human language variable specifying one of a plurality of human languages in which text on the display is to be displayed, each dictionary containing values for XML word elements in one of the plurality of human languages, the XML word elements each corresponding to a human language text item to be displayed on the display; and a controller 106 configured to generate updates for display content, the controller selecting one of the plurality of human language dictionaries based on the value of the XML human language variable and retrieving values for the XML word elements within the display content to be displayed from the selected dictionary, wherein text portions of the display content displayed on the display are dynamically populated with human language words from the selected XML human language dictionary.
2. The system of claim 1, wherein the value of the XML
human language variable is set based on a customer's selection of human language options presented for a particular vend transaction.
3. The system of claim 2, wherein the value of the XML
human language variable may be changed for consecutive vend transactions, such that human language text within the display content displayed during different vend transactions is displayed in different human languages.
4. The system of claim 1, wherein the memory is configured to store the value of the XML human language variable in a model cache.
5. The system of claim 4, wherein the controller is configured to execute a content manager generating XML data for the display content, the content manager looking up values for XML word elements within the model cache.
6. The system of claim 5, wherein the content manager includes the model cache and a mapper mapping XML data to presentation layer data rendered to generate the display content.
7. The system of claim 5, wherein the content manager includes a configuration file identifying XML dictionary files corresponding to the plurality of human language dictionaries.
8. The system of claim 5, wherein the content manager includes a state machine controlling a state of the content manager and transitions between states by the content manager.
9. A vending machine including the system of claim 1, the vending machine further comprising:
a cabinet housing the display, the memory and the controller; and a product delivery system configured to deliver products in response to signals generated by the controller based upon a customer's selections within the customer interface.
10. The vending machine of claim 9, wherein the vending machine is configured to delivery brewed beverages.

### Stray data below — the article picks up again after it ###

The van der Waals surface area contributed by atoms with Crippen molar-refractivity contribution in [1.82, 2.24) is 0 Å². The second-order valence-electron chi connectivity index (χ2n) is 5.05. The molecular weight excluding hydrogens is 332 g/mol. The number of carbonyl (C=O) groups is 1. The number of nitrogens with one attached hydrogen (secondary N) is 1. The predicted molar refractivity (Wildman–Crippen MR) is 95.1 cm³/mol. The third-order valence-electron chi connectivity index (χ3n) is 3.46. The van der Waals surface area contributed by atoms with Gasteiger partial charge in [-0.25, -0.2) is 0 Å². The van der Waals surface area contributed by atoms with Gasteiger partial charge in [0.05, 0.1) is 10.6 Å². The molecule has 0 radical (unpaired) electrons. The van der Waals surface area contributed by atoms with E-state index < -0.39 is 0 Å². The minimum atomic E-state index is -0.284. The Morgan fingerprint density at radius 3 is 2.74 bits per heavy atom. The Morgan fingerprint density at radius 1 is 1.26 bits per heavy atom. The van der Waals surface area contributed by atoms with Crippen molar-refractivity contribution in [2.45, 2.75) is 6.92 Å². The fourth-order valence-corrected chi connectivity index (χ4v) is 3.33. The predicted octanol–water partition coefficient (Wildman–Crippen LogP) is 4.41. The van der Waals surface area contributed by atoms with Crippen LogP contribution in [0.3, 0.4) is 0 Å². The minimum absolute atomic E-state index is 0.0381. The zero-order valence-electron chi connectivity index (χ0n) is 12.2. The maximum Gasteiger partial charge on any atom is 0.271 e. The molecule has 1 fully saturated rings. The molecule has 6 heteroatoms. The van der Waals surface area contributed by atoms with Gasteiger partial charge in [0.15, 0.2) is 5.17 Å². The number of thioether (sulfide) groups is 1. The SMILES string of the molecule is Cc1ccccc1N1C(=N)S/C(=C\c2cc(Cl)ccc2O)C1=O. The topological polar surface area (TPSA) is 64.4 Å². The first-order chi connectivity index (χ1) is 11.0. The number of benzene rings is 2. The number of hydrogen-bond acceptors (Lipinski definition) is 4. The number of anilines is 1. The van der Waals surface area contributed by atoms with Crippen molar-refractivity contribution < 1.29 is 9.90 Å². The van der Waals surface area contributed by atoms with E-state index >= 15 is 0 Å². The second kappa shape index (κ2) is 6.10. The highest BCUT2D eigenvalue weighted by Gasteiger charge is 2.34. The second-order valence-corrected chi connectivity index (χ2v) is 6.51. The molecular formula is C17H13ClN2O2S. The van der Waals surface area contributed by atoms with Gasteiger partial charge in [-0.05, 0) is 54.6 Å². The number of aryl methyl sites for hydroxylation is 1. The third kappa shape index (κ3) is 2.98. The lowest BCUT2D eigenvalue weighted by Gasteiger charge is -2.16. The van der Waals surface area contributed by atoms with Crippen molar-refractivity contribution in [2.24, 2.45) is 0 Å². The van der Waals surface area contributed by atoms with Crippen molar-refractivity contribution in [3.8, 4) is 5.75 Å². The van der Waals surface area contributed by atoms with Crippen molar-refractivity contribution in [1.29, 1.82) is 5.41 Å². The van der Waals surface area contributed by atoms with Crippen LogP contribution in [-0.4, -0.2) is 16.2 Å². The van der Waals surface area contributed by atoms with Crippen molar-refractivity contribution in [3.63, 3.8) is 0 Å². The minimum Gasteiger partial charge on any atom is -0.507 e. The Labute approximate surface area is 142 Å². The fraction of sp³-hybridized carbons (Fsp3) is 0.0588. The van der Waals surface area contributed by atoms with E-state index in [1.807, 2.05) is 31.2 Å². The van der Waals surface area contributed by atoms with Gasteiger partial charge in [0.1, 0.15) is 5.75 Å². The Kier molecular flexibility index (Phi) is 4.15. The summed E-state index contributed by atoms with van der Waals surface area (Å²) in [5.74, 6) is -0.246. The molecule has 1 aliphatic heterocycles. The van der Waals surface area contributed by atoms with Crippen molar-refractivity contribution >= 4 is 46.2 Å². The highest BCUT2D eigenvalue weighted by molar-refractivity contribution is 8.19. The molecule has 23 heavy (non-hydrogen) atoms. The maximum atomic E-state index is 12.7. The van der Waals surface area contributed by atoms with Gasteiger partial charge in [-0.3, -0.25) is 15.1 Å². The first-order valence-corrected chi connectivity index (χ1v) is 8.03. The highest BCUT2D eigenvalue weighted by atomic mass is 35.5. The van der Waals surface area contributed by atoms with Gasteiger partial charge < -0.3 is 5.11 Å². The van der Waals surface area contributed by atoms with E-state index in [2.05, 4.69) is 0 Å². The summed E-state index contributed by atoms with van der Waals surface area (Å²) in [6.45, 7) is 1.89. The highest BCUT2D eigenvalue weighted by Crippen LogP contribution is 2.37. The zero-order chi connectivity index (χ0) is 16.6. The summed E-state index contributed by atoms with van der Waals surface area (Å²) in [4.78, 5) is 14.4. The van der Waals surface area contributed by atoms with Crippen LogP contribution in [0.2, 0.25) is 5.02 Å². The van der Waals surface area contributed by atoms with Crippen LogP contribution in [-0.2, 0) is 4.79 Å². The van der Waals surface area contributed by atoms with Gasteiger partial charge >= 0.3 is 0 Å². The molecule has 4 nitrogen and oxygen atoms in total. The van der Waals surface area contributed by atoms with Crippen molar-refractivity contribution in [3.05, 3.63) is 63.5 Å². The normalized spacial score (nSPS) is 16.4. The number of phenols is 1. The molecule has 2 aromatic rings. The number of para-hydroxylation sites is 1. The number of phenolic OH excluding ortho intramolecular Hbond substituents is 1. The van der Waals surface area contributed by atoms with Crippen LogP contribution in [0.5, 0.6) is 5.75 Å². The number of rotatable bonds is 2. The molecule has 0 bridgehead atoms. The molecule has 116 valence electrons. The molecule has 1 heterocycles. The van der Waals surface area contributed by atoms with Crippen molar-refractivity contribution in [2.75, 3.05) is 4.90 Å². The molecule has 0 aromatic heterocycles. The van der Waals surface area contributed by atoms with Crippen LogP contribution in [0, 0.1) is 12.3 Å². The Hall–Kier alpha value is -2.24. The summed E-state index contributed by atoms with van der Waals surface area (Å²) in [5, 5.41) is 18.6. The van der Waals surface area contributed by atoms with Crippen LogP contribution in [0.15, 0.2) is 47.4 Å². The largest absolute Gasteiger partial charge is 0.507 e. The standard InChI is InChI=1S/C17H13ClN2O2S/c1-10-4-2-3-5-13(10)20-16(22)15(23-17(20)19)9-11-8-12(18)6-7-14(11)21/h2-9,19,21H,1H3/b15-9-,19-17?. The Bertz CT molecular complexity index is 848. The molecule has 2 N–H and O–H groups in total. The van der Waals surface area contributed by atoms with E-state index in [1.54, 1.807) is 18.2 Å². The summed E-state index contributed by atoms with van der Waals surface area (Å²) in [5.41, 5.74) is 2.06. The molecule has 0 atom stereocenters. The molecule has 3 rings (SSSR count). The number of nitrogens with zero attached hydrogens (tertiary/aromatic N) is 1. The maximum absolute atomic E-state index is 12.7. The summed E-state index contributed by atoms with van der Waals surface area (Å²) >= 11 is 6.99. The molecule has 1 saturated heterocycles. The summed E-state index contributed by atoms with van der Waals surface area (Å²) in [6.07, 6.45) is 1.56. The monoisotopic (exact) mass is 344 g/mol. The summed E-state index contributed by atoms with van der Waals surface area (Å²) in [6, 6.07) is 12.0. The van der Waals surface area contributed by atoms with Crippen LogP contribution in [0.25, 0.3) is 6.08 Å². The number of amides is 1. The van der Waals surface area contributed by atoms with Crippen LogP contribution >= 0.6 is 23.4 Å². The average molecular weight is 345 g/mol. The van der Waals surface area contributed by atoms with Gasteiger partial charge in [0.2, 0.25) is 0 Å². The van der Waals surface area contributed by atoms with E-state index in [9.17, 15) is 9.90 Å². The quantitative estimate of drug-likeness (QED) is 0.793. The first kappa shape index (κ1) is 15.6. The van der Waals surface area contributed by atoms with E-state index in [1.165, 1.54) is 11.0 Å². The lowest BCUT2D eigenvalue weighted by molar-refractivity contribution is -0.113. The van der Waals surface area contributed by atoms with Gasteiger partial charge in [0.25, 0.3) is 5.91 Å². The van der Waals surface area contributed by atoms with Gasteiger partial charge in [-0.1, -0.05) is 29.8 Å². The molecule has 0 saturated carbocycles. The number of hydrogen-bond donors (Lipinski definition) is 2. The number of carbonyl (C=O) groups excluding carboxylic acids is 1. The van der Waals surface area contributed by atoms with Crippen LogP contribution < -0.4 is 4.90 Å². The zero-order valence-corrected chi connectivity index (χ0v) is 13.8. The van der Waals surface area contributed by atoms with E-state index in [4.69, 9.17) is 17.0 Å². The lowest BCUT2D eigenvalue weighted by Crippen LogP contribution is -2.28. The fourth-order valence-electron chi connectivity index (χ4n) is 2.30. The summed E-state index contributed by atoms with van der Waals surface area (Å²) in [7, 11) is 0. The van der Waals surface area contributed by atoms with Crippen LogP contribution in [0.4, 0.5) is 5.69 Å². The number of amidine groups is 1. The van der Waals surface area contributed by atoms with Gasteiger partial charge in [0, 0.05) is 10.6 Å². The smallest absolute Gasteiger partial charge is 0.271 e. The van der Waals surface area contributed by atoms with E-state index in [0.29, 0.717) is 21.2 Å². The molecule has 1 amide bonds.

11. A method of dynamically generating human language text for display on a vending machine customer interface, comprising:
displaying human language text to a customer as part of display content;
storing a value for an eXtensible Markup Language (XML) human language variable and a plurality of XML human language dictionaries, the XML human language variable specifying one of a plurality of human languages in which text on the display is to be displayed, each dictionary containing values for XML word elements in one of the plurality of human languages, the XML word elements each corresponding to a human language text item to be displayed; and generating updates for display content by selecting one of the plurality of human language dictionaries based on the value of the XML human language variable and retrieving values for the XML word elements within the display content to be displayed from the selected dictionary, wherein text portions of the display content displayed on the display are dynamically populated with human language words from the selected XML human language dictionary.
12. The method of claim 11, wherein the value of the XML
human language variable is set based on a customer's selection of human language options presented for a particular vend transaction.
13. The method of claim 12, wherein the value of the XML
human language variable may be changed for consecutive vend transactions, such that human language text within the display content displayed during different vend transactions is displayed in different human languages.
14. The method of claim 11, further comprising storing the value of the XML human language variable in a model cache.
15. The method of claim 14, further comprising executing a content manager generating XML data for the display content, the content manager looking up values for XML word elements within the model cache.
16. The method of claim 15, wherein the content manager includes the model cache and a mapper mapping XML data to presentation layer data rendered to generate the display-content.
17. The method of claim 15, wherein the content manager includes a configuration file identifying XML dictionary files corresponding to the plurality of human language dictionaries.
18. The method of claim 15, wherein the content manager includes a state machine controlling a state of the content manager and transitions between states by the content manager.
19. A method of claim 11, further comprising:
delivering products in response to signals generated based upon a customer's selections within the customer interface.
20. The method of claim 19, further comprising delivering brewed beverages.
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EP2521956A1 (en) 2012-11-14 application
WO2011088131A1 (en) 2011-07-21 application
US20110173568A1 (en) 2011-07-14 application
CA2786991A1 (en) 2011-07-21 application
EP2521956A4 (en) 2013-07-24 application
EP2521943A1 (en) 2012-11-14 application
EP2521943A4 (en) 2013-05-22 application
WO2011088129A1 (en) 2011-07-21 application
US20110173535A1 (en) 2011-07-14 application